Wilhelm deserves the reader’s pity. Not only is his name easily confused with the village of Wahlheim – a central location in Werther’s tale – but his sole role is to play the long-suffering audience to Werther’s letters of ecstasies, angst, and other sorrows. Wilhelm listens attentively, offers his best advice to his friend, and ends his part in the story with a sense of utter helplessness and futility. At least the audience is not alone.
Perhaps I was biased by having already known the plot of Johann Wolfgang von Goethe‘s most famous novella, The Sorrows of Young Werther. Even its German Romanticism, however, cannot save this book from 1 out of 5 stars. The story centers around the title character, Werther, who is a head-in-the-clouds, rather obstinately unemployed young man, with the added misfortune of having fallen in love with a woman already engaged. This would be Charlotte, whose fiance Albert even Werther cannot dislike, but simply envy. Werther’s friendship with Charlotte turns from joy into devoted love and, finally, his unconquerable sorrows. He must choose an unthinkable choice: to either leave her for good, or to stay and hide his true feelings from the world.
Of course, when one is a Romantic, one does not simply hide one’s feelings from anyone.
I have read better books on “unrequited love” – the obvious alternative is Eugene Onegin, though most any book by Charlotte Bronte would do as well. My own experiences, though under different circumstances, have not been very different from Werther’s. All in all, and not even speaking here of his ultimate decision, I have little or no sympathy for Werther’s self-absorbed behavior, bringing grief not only to himself but to the people around him, even the woman he purportedly loves. He acknowledges himself that he hurt her happiness – yet he fails to see that if you actually love someone, you would sooner sacrifice your own feelings rather than hurt that person! Love, in Werther’s mindset, must be recognized and reciprocated in order to have meaning. This belief actually makes it impossible for him to truly love Charlotte.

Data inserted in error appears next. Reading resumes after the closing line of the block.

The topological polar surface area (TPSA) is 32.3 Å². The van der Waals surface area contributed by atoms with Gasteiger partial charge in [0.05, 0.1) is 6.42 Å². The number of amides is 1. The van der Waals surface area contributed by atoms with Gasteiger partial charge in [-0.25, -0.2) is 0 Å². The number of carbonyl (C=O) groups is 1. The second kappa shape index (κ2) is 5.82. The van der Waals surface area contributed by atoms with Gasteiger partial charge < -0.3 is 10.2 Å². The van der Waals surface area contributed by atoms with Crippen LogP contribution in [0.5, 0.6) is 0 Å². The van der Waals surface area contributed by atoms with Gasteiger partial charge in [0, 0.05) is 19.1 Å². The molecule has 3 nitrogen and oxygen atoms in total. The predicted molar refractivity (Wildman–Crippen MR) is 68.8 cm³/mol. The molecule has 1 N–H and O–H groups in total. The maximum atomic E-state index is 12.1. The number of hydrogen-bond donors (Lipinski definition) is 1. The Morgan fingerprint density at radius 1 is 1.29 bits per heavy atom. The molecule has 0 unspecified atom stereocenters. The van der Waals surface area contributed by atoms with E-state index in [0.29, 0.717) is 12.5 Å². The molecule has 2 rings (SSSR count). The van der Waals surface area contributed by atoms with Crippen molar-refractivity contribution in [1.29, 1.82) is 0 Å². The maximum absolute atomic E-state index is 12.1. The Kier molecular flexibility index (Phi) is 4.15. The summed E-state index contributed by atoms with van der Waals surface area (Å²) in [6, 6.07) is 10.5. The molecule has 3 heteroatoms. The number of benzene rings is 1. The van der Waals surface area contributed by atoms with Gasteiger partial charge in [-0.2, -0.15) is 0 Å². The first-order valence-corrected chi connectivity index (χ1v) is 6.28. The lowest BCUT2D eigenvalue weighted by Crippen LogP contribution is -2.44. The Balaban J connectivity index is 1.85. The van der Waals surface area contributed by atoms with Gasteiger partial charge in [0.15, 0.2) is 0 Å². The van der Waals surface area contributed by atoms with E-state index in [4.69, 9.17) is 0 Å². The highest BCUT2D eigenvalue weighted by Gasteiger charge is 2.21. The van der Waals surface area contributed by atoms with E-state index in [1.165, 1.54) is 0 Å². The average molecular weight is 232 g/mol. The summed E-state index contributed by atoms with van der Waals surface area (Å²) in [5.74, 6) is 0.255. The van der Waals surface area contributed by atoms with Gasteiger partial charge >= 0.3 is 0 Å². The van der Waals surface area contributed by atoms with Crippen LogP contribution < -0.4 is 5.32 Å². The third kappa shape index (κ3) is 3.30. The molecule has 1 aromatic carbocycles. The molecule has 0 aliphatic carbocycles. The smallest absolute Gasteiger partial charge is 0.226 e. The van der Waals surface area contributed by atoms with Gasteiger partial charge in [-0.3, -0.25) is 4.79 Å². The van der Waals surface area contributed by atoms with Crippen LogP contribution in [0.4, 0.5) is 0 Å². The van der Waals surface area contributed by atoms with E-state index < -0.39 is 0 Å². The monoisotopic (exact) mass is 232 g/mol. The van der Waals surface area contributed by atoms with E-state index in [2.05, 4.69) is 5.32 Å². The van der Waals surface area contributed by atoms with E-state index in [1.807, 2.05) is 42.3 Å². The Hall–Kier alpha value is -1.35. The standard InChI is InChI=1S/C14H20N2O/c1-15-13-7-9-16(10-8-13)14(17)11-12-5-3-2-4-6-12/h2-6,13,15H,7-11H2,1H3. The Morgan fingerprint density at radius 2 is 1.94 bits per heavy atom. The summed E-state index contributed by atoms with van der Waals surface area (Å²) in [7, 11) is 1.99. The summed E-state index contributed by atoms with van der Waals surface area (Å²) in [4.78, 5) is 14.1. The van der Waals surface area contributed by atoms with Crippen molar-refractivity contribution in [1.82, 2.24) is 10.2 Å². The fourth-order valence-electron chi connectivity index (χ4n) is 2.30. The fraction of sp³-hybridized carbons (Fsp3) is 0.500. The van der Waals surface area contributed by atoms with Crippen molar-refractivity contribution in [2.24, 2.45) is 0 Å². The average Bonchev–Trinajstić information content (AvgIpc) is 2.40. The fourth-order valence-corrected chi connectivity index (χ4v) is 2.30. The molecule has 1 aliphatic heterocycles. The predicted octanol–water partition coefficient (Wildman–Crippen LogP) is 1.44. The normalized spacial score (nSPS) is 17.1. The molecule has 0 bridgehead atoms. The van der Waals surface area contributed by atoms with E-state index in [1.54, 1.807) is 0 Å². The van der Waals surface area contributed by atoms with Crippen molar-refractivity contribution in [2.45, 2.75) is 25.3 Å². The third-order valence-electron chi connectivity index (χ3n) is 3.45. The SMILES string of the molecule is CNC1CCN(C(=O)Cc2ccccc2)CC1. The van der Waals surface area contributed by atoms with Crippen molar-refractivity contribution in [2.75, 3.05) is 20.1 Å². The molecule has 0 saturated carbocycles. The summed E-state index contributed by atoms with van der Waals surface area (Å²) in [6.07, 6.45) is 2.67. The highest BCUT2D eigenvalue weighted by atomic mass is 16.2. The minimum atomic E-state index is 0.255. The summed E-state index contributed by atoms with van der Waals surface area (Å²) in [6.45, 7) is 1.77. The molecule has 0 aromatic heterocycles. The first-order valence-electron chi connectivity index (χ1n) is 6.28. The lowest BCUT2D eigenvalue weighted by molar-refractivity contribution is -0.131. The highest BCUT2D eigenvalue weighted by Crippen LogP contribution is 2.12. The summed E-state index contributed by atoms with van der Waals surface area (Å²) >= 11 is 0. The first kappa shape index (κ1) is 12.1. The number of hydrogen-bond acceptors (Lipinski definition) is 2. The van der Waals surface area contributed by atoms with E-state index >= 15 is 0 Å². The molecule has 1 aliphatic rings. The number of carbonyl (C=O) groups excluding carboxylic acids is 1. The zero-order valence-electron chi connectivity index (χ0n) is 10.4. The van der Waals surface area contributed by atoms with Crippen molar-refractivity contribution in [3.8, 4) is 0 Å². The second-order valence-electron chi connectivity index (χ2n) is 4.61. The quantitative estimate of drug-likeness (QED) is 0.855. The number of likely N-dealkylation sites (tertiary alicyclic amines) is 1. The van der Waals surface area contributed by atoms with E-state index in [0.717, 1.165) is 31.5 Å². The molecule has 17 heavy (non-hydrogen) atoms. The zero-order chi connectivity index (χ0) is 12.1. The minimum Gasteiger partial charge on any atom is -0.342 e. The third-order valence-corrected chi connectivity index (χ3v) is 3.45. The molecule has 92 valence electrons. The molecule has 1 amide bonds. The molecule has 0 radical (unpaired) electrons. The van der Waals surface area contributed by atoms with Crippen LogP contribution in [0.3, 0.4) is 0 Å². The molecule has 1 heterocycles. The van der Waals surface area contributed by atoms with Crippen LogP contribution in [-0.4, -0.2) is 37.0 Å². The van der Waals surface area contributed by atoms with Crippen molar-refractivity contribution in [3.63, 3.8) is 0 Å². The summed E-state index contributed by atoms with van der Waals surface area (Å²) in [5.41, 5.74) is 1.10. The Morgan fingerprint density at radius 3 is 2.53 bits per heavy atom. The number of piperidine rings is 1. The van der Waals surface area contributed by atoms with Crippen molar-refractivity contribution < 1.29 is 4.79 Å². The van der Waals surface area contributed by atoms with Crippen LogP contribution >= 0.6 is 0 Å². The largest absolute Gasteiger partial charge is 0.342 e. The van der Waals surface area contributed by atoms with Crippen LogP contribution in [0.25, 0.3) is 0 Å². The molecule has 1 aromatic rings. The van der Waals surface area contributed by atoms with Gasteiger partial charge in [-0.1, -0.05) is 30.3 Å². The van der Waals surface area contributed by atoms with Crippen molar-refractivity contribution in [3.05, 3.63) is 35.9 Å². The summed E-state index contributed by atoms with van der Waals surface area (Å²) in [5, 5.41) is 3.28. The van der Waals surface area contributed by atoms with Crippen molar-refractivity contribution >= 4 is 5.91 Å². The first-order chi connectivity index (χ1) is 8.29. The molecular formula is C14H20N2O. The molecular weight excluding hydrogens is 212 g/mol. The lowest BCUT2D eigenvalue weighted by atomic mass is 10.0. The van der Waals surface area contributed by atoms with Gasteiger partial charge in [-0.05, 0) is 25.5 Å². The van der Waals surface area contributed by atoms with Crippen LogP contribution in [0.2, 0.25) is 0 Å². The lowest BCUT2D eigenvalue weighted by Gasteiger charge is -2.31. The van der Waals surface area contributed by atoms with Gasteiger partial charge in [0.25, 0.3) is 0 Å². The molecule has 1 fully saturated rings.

That said, Charlotte is no angel herself. This is what Werther would like us to see – a sweet, perfectly domestic girl who heroically takes care of her younger siblings (also angels) after their mother’s death; a virtuous maiden who shuns temptation and remains dutiful to her fiance. The trouble is, and as the story shows, this is not the real Charlotte. What Werther took to be her innocent familiarity, I found to be a subtle sort of encouragement on her part. She wants to have her cake and eat it, too: to marry the sense, security, and loyalty of Albert and to retain her kindred spirit Werther’s friendship and devotion as well. Until the very last minute and the verge of impropriety, she does nothing to try to minimize Werther’s emotional attachment to her. She allows him to visit her as often as he wants and even gives him one of her ribbons over which he inevitably obsesses. At one point, she considers trying to marry him off to one of her friends in order to keep him nearby.
Charlotte and Werther deserve each other, in my opinion.
I can see no reason to recommend The Sorrows of Young Werther. The protagonist doesn’t even have Rochester’s charm or Onegin’s cynicism going for him. It is a light, epistolary book, so if you have absolutely nothing else to read, it might be better than nothing.